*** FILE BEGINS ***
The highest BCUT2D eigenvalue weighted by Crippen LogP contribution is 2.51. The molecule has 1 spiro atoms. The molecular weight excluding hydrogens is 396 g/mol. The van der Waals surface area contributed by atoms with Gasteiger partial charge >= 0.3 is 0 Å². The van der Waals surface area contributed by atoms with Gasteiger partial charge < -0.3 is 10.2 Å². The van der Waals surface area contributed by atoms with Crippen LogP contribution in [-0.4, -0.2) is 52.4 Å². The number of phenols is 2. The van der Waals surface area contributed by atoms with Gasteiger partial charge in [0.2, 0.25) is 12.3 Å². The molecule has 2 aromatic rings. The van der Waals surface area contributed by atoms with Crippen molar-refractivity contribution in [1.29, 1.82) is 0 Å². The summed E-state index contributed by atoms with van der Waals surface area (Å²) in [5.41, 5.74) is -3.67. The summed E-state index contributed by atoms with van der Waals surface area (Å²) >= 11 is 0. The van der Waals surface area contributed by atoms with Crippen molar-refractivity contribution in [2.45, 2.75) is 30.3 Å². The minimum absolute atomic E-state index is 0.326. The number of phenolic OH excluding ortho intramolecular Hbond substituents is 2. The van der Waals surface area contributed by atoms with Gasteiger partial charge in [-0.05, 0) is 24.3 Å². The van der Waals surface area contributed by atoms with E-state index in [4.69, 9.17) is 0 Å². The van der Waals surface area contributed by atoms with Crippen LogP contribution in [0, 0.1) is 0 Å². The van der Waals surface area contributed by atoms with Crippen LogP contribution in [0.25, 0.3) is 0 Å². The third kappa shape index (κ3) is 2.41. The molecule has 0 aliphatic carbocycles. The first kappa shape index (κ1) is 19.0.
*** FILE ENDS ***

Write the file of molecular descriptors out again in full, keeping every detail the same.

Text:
The highest BCUT2D eigenvalue weighted by Crippen LogP contribution is 2.51. The molecule has 1 spiro atoms. The molecular weight excluding hydrogens is 396 g/mol. The van der Waals surface area contributed by atoms with Gasteiger partial charge >= 0.3 is 0 Å². The van der Waals surface area contributed by atoms with Gasteiger partial charge < -0.3 is 10.2 Å². The van der Waals surface area contributed by atoms with Crippen LogP contribution in [-0.4, -0.2) is 52.4 Å². The number of phenols is 2. The van der Waals surface area contributed by atoms with Gasteiger partial charge in [0.2, 0.25) is 12.3 Å². The molecule has 2 aromatic rings. The van der Waals surface area contributed by atoms with Crippen molar-refractivity contribution in [1.29, 1.82) is 0 Å². The summed E-state index contributed by atoms with van der Waals surface area (Å²) in [5.41, 5.74) is -3.67. The summed E-state index contributed by atoms with van der Waals surface area (Å²) >= 11 is 0. The van der Waals surface area contributed by atoms with Crippen molar-refractivity contribution in [2.45, 2.75) is 30.3 Å². The minimum absolute atomic E-state index is 0.326. The number of phenolic OH excluding ortho intramolecular Hbond substituents is 2. The van der Waals surface area contributed by atoms with Gasteiger partial charge in [-0.05, 0) is 24.3 Å². The van der Waals surface area contributed by atoms with E-state index in [4.69, 9.17) is 0 Å². The van der Waals surface area contributed by atoms with Crippen LogP contribution in [0, 0.1) is 0 Å². The van der Waals surface area contributed by atoms with Crippen LogP contribution in [0.25, 0.3) is 0 Å². The third kappa shape index (κ3) is 2.41. The molecule has 0 aliphatic carbocycles. The first kappa shape index (κ1) is 19.0.